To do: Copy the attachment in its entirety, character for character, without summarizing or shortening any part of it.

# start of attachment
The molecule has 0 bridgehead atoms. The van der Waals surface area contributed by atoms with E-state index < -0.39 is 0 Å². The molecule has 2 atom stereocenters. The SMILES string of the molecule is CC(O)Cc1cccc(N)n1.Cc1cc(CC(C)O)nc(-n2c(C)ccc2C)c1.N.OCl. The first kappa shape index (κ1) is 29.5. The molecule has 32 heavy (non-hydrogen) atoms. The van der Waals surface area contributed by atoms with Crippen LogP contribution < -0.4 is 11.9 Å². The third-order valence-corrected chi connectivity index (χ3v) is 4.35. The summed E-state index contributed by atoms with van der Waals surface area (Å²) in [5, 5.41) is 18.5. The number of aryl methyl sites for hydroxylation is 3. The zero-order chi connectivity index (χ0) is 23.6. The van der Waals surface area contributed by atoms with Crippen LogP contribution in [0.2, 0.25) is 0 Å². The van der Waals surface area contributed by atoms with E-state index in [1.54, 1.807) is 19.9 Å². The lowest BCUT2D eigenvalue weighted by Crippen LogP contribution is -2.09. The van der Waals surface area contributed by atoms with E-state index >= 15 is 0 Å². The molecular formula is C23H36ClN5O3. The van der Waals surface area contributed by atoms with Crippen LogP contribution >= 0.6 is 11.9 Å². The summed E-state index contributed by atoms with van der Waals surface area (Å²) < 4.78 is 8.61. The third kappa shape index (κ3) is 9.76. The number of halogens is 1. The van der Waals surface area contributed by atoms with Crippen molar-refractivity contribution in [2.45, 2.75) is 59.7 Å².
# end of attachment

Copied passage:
The molecule has 0 bridgehead atoms. The van der Waals surface area contributed by atoms with E-state index < -0.39 is 0 Å². The molecule has 2 atom stereocenters. The SMILES string of the molecule is CC(O)Cc1cccc(N)n1.Cc1cc(CC(C)O)nc(-n2c(C)ccc2C)c1.N.OCl. The first kappa shape index (κ1) is 29.5. The molecule has 32 heavy (non-hydrogen) atoms. The van der Waals surface area contributed by atoms with Crippen LogP contribution < -0.4 is 11.9 Å². The third-order valence-corrected chi connectivity index (χ3v) is 4.35. The summed E-state index contributed by atoms with van der Waals surface area (Å²) in [5, 5.41) is 18.5. The number of aryl methyl sites for hydroxylation is 3. The zero-order chi connectivity index (χ0) is 23.6. The van der Waals surface area contributed by atoms with Crippen LogP contribution in [0.2, 0.25) is 0 Å². The van der Waals surface area contributed by atoms with E-state index in [1.54, 1.807) is 19.9 Å². The lowest BCUT2D eigenvalue weighted by Crippen LogP contribution is -2.09. The van der Waals surface area contributed by atoms with E-state index >= 15 is 0 Å². The molecular formula is C23H36ClN5O3. The van der Waals surface area contributed by atoms with Crippen LogP contribution >= 0.6 is 11.9 Å². The summed E-state index contributed by atoms with van der Waals surface area (Å²) < 4.78 is 8.61. The third kappa shape index (κ3) is 9.76. The number of halogens is 1. The van der Waals surface area contributed by atoms with Crippen molar-refractivity contribution in [2.45, 2.75) is 59.7 Å².